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Systematic (IUPAC) name
CAS number 687603-66-3
24622-62-6 (HCl)
ATC code  ?
PubChem 20111961
Chemical data
Formula C16H21NO3 
Mol. mass 275.35 g/mol
Pharmacokinetic data
Half life 3 to 5 hours[citation needed]
Therapeutic considerations
Pregnancy cat.  ?
Legal status Unscheduled (illegal in Denmark and Sweden)
Routes Oral, Insufflation, Intravenous, Rectal, Vaporization

Methylenedioxypyrovalerone (MDPV) is a psychoactive drug with stimulant properties which acts as a norepinephrine-dopamine reuptake inhibitor (NDRI), reportedly with four times the potency of methylphenidate (Ritalin, Concerta).[1] MDPV has no history of FDA approved medical use but has been sold since around 2007 as a research chemical.[2]



The substance appears as a pure white to light-brown, significantly hydrophilic crumbly powder with a slight odour. It appears to darken slightly in colour and take on a potato-tuber-like odor if exposed to air for any significant length of time. In some of the first batches that appeared on the research chemical market, an impurity was identified and said to consist of pyrrolidine, which could account for its earthy odour when left uncapped. It has also been observed to rapidly degrade and lose potency when in solution.


MDPV acts as a stimulant. Thus, the acute effects include:

  • physical: rapid heartbeat, increase in blood pressure, vasoconstriction, sweating
  • mental: increases in alertness & awareness, increased wakefulness and arousal, euphoria, anxiety, agitation, perception of a diminished requirement for food and sleep.

The effects have a duration of roughly 3 to 4 hours, with after effects such as tachycardia, hypertension, and mild stimulation lasting from 6 to 8 hours. High doses have been observed to cause intense, prolonged panic attacks in stimulant-intolerant users, and there are anecdotal reports of psychosis from sleep withdrawal and addiction at higher doses or more frequent dosing intervals. MDPV has been remarked about more than once for its powers as an aphrodisiac, which have been said to rival those of methamphetamine when dosed correctly. Users often report to feel compelled to continue redosing but then lose interest in taking it quickly because of the unpleasant side effects caused by higher doses.

MDPV is the 3,4-methylenedioxy ring-substituted analogue of the anorectic or appetite suppressant pyrovalerone. However, despite its structural similarity, the effects of MDPV bear little resemblance to other methylenedioxyphenylalkylamine derivatives such as 3,4-methylenedioxy-N-methylamphetamine (MDMA), instead producing purely stimulant effects with no entactogenic qualities. Extended binges on MDPV have also been reported to produce severe comedown syndrome similar to that of methamphetamine, characterized by depression, lethargy, headache, anxiety, postural hypotension (lightheadedness and weakness of the muscles), and in some cases severely bloodshot eyes. Time is the solution for these symptoms, which usually subside within 4 to 8 hours. Abdominal pain consistent with kidney pain has also been reported when MDPV is used for extended periods of time.[3] MDPV may also cause temporary trismus and/or bruxism. Side effects are highly dose-dependant.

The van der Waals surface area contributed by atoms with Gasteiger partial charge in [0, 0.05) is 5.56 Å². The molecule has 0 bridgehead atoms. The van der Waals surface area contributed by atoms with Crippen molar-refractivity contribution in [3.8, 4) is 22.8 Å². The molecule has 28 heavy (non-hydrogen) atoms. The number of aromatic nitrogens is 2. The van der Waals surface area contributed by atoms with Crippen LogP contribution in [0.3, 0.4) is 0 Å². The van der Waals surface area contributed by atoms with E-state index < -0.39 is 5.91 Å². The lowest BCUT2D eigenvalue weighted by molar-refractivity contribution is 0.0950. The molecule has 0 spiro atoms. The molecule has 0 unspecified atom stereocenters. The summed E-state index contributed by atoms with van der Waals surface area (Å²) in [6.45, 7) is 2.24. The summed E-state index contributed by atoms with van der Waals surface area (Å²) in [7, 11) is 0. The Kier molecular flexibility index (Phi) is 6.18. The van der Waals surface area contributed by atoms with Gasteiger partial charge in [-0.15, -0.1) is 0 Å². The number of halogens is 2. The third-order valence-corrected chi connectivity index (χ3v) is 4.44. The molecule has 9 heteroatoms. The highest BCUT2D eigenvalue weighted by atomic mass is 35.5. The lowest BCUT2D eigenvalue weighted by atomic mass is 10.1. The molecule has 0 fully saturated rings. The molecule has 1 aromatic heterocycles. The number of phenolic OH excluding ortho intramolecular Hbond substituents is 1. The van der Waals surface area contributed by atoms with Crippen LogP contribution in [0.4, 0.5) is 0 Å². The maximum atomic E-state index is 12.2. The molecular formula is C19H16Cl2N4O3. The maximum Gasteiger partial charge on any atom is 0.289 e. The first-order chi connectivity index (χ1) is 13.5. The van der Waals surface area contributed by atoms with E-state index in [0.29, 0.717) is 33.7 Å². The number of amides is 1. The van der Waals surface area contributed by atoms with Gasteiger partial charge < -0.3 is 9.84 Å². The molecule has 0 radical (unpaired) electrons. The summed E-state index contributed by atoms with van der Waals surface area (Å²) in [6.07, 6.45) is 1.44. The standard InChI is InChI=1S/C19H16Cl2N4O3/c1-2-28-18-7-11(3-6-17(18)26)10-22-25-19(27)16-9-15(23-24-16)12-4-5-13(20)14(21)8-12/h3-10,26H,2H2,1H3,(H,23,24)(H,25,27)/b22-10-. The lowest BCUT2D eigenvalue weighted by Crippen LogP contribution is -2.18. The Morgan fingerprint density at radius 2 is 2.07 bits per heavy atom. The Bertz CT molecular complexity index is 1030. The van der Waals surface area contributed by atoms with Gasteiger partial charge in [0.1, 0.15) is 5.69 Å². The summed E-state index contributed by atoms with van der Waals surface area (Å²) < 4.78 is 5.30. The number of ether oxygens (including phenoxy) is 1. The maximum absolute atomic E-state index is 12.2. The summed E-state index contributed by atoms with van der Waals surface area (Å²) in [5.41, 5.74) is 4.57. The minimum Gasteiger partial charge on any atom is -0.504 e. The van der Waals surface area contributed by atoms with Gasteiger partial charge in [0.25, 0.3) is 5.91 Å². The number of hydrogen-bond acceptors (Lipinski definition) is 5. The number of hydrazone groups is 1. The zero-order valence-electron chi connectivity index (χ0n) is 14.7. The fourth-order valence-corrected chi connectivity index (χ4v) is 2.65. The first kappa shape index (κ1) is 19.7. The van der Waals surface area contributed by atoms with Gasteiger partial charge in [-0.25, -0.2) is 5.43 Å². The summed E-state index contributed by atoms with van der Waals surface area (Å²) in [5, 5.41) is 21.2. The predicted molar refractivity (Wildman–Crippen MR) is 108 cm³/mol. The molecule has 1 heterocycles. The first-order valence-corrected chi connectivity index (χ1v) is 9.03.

MDPV is not specifically listed as a controlled substance in any country besides Denmark and Sweden.

Other drugs with a similar chemical structure include α-pyrrolidinopropiophenone (α-PPP), which has a shorter alkyl chain and no ring substitution, pyrovalerone, which has a 4'-methyl group instead of a methylenedioxy ring, as well as analogues with between 3 and 6 carbons on the alkyl chain.[4]

These compounds have been reported as stimulants of abuse mainly in Germany and other European countries since the early 2000s, but they have remained generally vaguely known and rarely used illicitly or encountered by law enforcement.[5]

In March 2010 dead drug abusers have been found to have large quantities of MDPV in their bodies in Finland. These quantities have been large enough to be a possible cause of death, although this hasn't yet been officially stated. [6]


  1. ^ 1-[(3,4-Methylenedioxy)phenyl]-2-pyrrolidino-1-alkanones as stimulants. (Boehringer Ingelheim G.m.b.H.). Brit. (1969), 7 pp. CODEN: BRXXAA GB 1149366 19690423 Patent written in English. Priority: DE 19650523. CAN 72:21608 AN 1970:21608 CAPLUS
  2. ^ Westphal F, Junge T, Rösner P, Sönnichsen F, Schuster F (June 2009). "Mass and NMR spectroscopic characterization of 3,4-methylenedioxypyrovalerone: A designer drug with alpha-pyrrolidinophenone structure". Forensic Science International. doi:10.1016/j.forsciint.2009.05.001. PMID 19500924. 
  3. ^ MDPV Experience Report(s) - Drugs Forum
  4. ^ Meltzer PC, Butler D, Deschamps JR, Madras BK. 1-(4-Methylphenyl)-2-pyrrolidin-1-yl-pentan-1-one (Pyrovalerone) analogues: a promising class of monoamine uptake inhibitors. Journal of Medicinal Chemistry. 2006 Feb 23;49(4):1420-32.
  5. ^ Springer D, Fritschi G, Maurer HH. Metabolism of the new designer drug alpha-pyrrolidinopropiophenone (PPP) and the toxicological detection of PPP and 4'-methyl-alpha-pyrrolidinopropiophenone (MPPP) studied in rat urine using gas chromatography-mass spectrometry. Journal of Chromatography B, Analytical Technologies in the Biomedical Life Sciences. 2003 Nov 5;796(2):253-66.
  6. ^ Interview with head of the Department of Forensic Medicine at the University of Helsinki, Helsingin Sanomat 16.3.2010

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